Uganda Airlines seeks to double crew numbers to address flight delays 

Uganda Airlines says that to deal with flight delays and expand into new routes it needs to increase its crew numbers to at least 24 pairs of captains and 24 pairs of first officers. Photo / File  

What you need to know:

  • Uganda Airlines says that the current crew numbers are not sufficient to allow it achieve targeted flights and route plan

Uganda Airlines Uganda has said it needs to double its crew numbers in order to scale new routes and address flight delays. 

Speaking during a press briefing in Munyonyo, Kampala, Mr David Kaweesa, the Uganda Airlines director of flight operations, said that at the moment, the airline’s crew is composed of 13 pairs of first officers and 13 pairs of captains, which is lower than the required to expand regional flights and scale up new routes. 

Therefore, he said, to achieve flight and revenue targets there was need to boost crew numbers to at least 24 pairs of captains and 24 pairs of first officers. 

The airline also revealed that it had scaled back on some flight numbers for routes such as Nairobi and Juba, which were reduced from three daily flights to two.

Ms Jenifer Bamuturaki, the Uganda Airlines chief executive officer, indicated at the press briefing that they had cut back on some flight to ensure that crew members work within regulatory requirements. 

“All this is done [so that we] work within [existing] regulations. We have to work with the crew members we have, and we cannot overwork them,” she said, adding that: “We will have to [have] enough [captains] and first officers to add new routes.”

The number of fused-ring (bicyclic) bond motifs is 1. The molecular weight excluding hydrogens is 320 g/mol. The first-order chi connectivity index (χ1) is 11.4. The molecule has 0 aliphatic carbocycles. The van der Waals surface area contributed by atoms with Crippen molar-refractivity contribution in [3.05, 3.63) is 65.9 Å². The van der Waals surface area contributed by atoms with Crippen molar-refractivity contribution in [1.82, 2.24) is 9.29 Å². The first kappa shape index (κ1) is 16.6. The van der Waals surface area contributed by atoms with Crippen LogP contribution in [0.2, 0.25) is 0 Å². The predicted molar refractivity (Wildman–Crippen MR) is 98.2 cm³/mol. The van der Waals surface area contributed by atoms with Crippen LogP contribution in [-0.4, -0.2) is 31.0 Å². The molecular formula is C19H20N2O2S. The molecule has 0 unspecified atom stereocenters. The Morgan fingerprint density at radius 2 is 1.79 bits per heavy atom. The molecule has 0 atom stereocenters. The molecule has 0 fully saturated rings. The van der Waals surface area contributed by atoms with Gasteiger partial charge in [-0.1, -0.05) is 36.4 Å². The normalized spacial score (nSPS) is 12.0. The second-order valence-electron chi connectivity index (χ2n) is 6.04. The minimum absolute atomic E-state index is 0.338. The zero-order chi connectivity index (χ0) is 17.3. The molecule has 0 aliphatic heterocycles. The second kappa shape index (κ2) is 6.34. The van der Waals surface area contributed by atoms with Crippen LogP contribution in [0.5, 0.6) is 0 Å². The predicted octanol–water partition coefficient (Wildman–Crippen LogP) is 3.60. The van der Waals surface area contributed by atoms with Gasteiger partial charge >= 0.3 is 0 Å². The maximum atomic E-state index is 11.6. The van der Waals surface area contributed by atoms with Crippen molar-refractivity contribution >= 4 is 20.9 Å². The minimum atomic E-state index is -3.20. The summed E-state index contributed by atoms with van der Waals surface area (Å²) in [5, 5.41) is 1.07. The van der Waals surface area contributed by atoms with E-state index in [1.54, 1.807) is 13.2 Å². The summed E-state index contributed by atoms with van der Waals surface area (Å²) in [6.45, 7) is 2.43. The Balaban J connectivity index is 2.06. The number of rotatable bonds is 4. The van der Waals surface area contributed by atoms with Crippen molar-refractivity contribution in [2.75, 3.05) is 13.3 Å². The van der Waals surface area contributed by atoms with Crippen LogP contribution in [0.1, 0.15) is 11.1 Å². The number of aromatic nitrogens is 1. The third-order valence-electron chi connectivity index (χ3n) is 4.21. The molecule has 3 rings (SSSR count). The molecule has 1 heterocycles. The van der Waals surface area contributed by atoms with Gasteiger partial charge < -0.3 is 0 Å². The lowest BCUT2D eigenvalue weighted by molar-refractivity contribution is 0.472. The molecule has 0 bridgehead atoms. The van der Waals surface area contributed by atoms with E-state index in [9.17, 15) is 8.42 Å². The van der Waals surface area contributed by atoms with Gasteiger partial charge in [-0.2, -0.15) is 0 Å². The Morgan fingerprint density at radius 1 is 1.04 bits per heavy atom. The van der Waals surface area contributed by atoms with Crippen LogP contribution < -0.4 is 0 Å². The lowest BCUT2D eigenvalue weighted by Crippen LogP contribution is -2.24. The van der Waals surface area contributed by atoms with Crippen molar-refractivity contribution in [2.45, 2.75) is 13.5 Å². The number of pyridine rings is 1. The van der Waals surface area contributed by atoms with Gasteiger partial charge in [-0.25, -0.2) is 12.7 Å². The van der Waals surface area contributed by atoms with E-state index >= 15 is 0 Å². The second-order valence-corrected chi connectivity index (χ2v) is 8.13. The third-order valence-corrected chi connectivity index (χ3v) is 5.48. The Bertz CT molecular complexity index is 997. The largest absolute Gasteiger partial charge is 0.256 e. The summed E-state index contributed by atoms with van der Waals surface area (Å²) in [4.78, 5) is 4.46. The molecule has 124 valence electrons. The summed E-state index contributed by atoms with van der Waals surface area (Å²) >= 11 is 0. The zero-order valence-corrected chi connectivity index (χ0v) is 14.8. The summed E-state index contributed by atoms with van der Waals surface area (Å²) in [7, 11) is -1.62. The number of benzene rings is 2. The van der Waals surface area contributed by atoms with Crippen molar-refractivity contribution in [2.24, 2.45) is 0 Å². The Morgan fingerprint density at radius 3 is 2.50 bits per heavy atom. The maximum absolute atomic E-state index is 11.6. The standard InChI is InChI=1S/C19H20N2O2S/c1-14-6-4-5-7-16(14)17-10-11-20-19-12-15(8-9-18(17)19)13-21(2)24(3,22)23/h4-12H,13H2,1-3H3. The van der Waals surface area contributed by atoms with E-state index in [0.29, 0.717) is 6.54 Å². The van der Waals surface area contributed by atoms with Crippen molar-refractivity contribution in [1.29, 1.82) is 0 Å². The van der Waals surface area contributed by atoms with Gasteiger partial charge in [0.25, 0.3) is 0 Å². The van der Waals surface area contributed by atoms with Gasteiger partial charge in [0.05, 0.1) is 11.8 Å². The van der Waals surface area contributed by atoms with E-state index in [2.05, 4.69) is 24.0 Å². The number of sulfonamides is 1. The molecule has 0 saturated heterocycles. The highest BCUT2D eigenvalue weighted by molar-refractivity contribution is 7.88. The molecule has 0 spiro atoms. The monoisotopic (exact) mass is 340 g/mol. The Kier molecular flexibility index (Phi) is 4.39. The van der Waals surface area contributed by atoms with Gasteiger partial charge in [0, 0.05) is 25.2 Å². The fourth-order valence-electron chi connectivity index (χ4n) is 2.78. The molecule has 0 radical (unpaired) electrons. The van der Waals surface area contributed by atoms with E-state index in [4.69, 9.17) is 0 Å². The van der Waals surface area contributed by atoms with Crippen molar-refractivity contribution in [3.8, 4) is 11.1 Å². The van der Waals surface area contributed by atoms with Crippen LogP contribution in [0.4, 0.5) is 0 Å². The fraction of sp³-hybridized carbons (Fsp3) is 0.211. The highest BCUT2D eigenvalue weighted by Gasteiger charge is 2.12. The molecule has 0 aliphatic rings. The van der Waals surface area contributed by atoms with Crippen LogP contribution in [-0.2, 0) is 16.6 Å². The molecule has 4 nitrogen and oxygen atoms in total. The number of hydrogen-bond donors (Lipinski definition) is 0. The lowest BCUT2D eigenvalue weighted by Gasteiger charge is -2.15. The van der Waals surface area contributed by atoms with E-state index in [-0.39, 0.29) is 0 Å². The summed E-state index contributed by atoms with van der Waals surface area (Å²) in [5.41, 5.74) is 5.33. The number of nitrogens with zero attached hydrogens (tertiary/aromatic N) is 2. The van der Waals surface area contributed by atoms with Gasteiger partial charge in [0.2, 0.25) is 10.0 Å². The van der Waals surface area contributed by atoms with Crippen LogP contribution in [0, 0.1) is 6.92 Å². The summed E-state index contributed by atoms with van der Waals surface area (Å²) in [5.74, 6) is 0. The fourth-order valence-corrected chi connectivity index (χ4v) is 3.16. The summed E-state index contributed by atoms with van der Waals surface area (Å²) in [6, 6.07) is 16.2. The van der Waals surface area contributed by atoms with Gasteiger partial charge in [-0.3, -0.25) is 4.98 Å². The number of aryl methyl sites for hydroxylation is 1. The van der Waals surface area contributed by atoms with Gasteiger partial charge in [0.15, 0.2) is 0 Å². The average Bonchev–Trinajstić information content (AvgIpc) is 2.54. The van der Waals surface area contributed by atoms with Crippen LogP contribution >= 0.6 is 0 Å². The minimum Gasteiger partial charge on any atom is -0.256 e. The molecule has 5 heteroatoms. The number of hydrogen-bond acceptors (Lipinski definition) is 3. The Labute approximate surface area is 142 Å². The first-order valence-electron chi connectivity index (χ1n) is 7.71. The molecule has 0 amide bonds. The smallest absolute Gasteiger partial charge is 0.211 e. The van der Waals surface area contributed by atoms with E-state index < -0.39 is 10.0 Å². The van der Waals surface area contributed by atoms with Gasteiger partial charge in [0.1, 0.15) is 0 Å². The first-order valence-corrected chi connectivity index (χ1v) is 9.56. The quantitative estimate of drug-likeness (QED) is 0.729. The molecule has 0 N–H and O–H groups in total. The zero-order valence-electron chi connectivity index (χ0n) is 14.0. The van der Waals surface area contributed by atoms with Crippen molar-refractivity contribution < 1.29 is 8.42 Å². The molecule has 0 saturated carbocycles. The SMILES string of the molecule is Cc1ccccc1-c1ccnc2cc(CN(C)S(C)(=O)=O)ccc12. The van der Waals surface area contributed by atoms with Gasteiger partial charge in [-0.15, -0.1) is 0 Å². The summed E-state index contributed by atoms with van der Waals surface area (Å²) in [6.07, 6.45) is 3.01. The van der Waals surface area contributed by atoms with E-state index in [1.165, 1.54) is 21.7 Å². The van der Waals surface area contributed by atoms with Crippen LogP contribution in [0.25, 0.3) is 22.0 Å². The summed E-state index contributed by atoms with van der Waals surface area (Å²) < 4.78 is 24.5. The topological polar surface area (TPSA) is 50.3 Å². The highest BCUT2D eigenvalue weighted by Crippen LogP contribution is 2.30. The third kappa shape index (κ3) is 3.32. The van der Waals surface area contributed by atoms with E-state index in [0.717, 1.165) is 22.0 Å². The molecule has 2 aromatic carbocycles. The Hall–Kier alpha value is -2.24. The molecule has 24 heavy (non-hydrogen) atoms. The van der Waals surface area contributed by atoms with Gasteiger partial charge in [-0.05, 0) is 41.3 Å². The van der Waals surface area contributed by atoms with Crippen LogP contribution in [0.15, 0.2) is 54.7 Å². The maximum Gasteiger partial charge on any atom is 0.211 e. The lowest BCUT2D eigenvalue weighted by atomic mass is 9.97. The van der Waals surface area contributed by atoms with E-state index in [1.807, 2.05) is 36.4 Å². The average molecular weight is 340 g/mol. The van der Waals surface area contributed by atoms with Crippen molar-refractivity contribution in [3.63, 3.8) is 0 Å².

Ms Bamuturaki also noted that the airline has previously had to postpone or cancel flights, especially in busy periods such as last December due to the need to maintain safe operating margins for crew rest periods. 

“While we had the aircraft, we did not have pilots. In order not to burst safety margins with the available crew roster, we had to sacrifice schedules, which resulted into flight delays or postponements,” she said. 

Uganda Airlines also dismissed reports that had alleged that it was overworking its crew members, with Mr Kaweesa noting that “regulatory requirements and our own internal controls” cannot allow crew members to work beyond five consecutive days. 

“We have a two-way check-in. I am not allowed to schedule someone out of the legal requirements and that officer should not accept any duty which is illegal,” he said.  

Thus, to address the shortfall in crew numbers, Uganda Airlines noted that it had opened a recruitment process for first captains, which according to Mr Kaweesa, had returned only four successful applicants out of the 67 that had applied.  

“We are still recruiting. It’s not easy to get captains because [there are] many airlines competing for a scarce resource. Some of our pilots have gone to bigger airlines. But in filling that gap, we have to make sure we [get the right people], that is why our interviewing process has to be thorough,” he said. 

Uganda Airlines has previously indicated its intention to launch new routes but, noted during the briefing that lack of sufficient personnel had forced it to delay scheduled expansions into London, Guangzhou, and Jeddah Riyad, as well as Abuja and Lusaka for which it had already obtained foreign operator permits. 

However, the airlines indicated that it hopes to receive Shs120b in the upcoming financial year to support its operations that will be key in attaining revenue targets as well as improve its competitive edge.